The geography of Iraq is diverse and falls into four main regions: the desert (west of the Euphrates), Upper Mesopotamia (between the upper Tigris and Euphrates rivers), the northern highlands of Iraqi Kurdistan, and Lower Mesopotamia, the alluvial plain extending from around Tikrit to the Persian Gulf. The mountains in the northeast are an extension of the alpine system that runs eastward from the Balkans. The desert is in the southwest and central provinces along the borders with Saudi Arabia and Jordan and geographically belongs with the Arabian Peninsula.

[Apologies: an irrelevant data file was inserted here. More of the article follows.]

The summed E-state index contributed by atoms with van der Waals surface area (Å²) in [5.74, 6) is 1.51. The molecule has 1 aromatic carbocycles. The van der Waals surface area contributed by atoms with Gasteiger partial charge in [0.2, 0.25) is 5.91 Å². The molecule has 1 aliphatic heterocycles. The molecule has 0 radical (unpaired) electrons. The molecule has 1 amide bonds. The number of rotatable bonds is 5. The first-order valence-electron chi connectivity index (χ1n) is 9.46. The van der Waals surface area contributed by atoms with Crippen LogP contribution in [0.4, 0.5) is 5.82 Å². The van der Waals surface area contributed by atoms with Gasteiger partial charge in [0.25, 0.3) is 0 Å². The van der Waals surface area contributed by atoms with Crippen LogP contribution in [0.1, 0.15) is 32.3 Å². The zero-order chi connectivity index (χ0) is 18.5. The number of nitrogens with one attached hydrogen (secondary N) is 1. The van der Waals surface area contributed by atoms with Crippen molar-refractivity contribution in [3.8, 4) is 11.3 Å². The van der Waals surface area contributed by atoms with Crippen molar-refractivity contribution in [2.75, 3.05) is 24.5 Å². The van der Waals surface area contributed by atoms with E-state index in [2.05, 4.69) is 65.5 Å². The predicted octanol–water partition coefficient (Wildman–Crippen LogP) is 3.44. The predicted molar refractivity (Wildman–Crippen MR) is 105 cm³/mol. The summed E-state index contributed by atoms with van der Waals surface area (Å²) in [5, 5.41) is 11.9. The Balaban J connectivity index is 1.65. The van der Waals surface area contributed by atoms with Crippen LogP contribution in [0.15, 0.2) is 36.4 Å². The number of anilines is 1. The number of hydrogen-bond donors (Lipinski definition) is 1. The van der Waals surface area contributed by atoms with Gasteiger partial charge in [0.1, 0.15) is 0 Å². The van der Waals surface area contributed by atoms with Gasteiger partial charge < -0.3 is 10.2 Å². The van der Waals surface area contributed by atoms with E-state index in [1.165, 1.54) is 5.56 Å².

Spanning 437,072 km2 (168,754 sq mi), it is the 58th-largest country in the world. It is comparable in size to the US state of California and somewhat larger than Paraguay. Iraq mainly consists of desert, but near the two major rivers (Euphrates and Tigris) are fertile alluvial plains, as the rivers carry about 60,000,000 m3 of silt annually to the delta. The north of the country is mostly composed of mountains; the highest point being at 3,611 m (11,847 ft) point. Iraq has a small coastline measuring 58 km (36 mi) along the Persian Gulf. Close to the coast and along the Shatt al-Arab, there used to be marshlands, but many were drained in the 1990s.